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India Currents gave me a voice in days I was very lost. Having my articles selected for publishing was very validating – Shailaja Dixit, Executive Director, Narika, Fremont

Few recent Hindi films have dared the extreme angle that Bandopadhyay’s underrated entry takes on. Offering a chilling, no-nonsense slice of rural India where women are treated as chattel by their husbands and fathers, Devaki tosses smoldering embers into the same institutionalized misogynistic inferno that made Bandit Queen, Matrubhoomi, and Mrityudand notorious.

This story of two women friends from vastly different walks of life is a remarkable testament to an enduring survival instinct in the face of overwhelming odds. Devaki (sensitively portrayed by Ranganathan) is a destitute villager forced to marry a much older, thrice-married man in return for settling her family’s debt. Devaki’s friend, Nandini (Zorabian in good form), is an educated social worker who moves back to the city only to end up in a dead-end relationship with a married man. Even in dire straits, the two remarkable women continue to correspond by letters. This well-told tale of woe is even more surprising in that it’s based on true events.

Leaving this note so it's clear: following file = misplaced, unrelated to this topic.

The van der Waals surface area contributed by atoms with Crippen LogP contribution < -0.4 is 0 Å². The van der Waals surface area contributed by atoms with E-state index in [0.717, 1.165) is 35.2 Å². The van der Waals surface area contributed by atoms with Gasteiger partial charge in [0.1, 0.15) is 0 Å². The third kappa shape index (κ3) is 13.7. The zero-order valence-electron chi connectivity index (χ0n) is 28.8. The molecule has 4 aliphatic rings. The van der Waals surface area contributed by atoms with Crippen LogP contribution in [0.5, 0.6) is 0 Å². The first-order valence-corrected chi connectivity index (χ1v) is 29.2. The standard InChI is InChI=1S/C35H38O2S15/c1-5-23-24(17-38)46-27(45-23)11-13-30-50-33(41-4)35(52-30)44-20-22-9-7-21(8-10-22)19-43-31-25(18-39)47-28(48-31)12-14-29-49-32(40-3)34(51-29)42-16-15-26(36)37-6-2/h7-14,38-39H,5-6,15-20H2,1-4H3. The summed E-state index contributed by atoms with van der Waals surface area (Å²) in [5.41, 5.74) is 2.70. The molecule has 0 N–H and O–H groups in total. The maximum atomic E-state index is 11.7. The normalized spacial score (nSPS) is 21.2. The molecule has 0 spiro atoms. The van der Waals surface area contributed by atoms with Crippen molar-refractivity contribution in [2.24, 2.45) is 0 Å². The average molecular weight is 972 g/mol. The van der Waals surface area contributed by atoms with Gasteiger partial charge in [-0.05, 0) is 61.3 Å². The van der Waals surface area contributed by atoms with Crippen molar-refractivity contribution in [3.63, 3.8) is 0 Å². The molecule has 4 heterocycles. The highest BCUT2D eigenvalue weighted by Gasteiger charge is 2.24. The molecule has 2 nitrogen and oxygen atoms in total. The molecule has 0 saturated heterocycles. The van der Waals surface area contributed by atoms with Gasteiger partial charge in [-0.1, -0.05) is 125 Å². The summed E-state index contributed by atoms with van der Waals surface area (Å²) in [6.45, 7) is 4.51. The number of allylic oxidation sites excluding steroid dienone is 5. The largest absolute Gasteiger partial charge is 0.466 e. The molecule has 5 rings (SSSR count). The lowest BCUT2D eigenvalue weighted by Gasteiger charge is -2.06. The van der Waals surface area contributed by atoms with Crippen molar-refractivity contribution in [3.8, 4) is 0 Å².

While Spark’s DVD comes with no extras and the 90-minute story only features two songs (both decent tunes), the print is crisp and free of artifacts. What also sets this story apart is the inclusion of longish tracks of dialog entirely in English—unusual for a premise with a mostly rural backdrop.

Taking unsettling twists (the original story made headlines in India), this portrait of depravity shocks (slavery, rape, bigamy, incest) even as it celebrates the undying bond between two friends. While Devaki’s and Nandini’s suffering is a bottomless well—actually causing the village crossdresser to cast aside her drag in sheer disgust—their spirit sails forth with their humanity proudly intact, offering a bittersweet lesson for all of us.

—Aniruddh Chawda

Aniruddh C.

Globe trekker, aesthete, photographer, ski bum, film buff, and commentator, Aniruddh Chawda writes from Milwaukee.